MakeUseOf: 5 Apps and Extensions to Make Google Calendar Better and More Productive. “A free Google or Gmail account also gives you Google Calendar, making it one of the most popular calendar apps on the planet. While it is loaded with features, it’s not perfect. These free apps and extensions make Google Calendar better and more productive than ever before.”


Search Engine Land: Google search results spam for ‘Bill Slawski obituary’ shows the dark side of SEO. “We reported yesterday the sad news that Bill Slawski has died. It’s less than 24 hours later and no actual obituary has been published (either by a news site or funeral home). Yet, Google’s search results are littered with spammy results.”

University of Oxford: 50-year project reveals new insights about the evolution and influence of Voltaire’s thought. “This important work by researchers from the Voltaire Foundation at the University of Oxford has uncovered new insights about the evolution and influence of Voltaire’s thought…. The project team now plan to digitise the entire collection of Voltaire’s work to enable detailed analysis by scholars and researchers from all over the world. This new challenge aims to establish a new cutting-edge digital hub for the humanities in Oxford with a focus on digital research.”


CNBC: New bipartisan bill would force Google to break up its ad business. “Advertising is a huge part of parent company Alphabet’s business. In Q1, Alphabet reported $68.01 billion in revenue, $54.66 billion of which was generated by advertising — up from $44.68 billion the year prior. The bill would ban companies that process more than $20 billion annually in digital ad transactions from participating in more than one part of the digital ad process, according to The Wall Street Journal, which first reported the news.”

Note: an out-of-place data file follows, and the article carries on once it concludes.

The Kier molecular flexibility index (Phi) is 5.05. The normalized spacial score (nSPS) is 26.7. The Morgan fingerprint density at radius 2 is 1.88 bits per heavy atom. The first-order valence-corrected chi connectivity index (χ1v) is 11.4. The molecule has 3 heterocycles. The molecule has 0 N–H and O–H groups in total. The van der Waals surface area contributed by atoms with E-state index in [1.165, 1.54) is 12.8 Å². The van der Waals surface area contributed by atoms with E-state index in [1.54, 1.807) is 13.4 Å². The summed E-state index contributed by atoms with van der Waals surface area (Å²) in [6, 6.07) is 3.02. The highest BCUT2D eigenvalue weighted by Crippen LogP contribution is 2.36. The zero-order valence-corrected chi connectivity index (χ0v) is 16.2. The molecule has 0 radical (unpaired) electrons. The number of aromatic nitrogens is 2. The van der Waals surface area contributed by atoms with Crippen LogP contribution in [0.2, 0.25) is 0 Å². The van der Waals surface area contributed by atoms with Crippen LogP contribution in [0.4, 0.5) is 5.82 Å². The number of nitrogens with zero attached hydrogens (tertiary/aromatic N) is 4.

Ars Technica: Researchers find backdoor lurking in WordPress plugin used by schools. “The premium version of School Management, a plugin schools use to operate and manage their websites, has contained the backdoor since at least version 8.9, researchers at website security service JetPack said in a blog post without ruling out that it had been present in earlier versions. This page from a third-party site shows that version 8.9 was released last August.”


USC Viterbi School of Engineering: Students improve mobile app accessibility for people with disabilities. “Although a growing number of people are dependent on their mobile devices for everyday obligations, developers seldom seek to make their apps accessible to people with disabilities. Mobile apps don’t often pay heed to accessibility guidelines and this can make it more difficult for people with motor disabilities and older individuals to use the app, or even prevent them from carrying out those everyday obligations. Enter Ali Alotaibi and Paul Chiou, two Viterbi Ph.D. students who want to make the process of redesigning apps for accessibility convenient, too.” Good morning, Internet…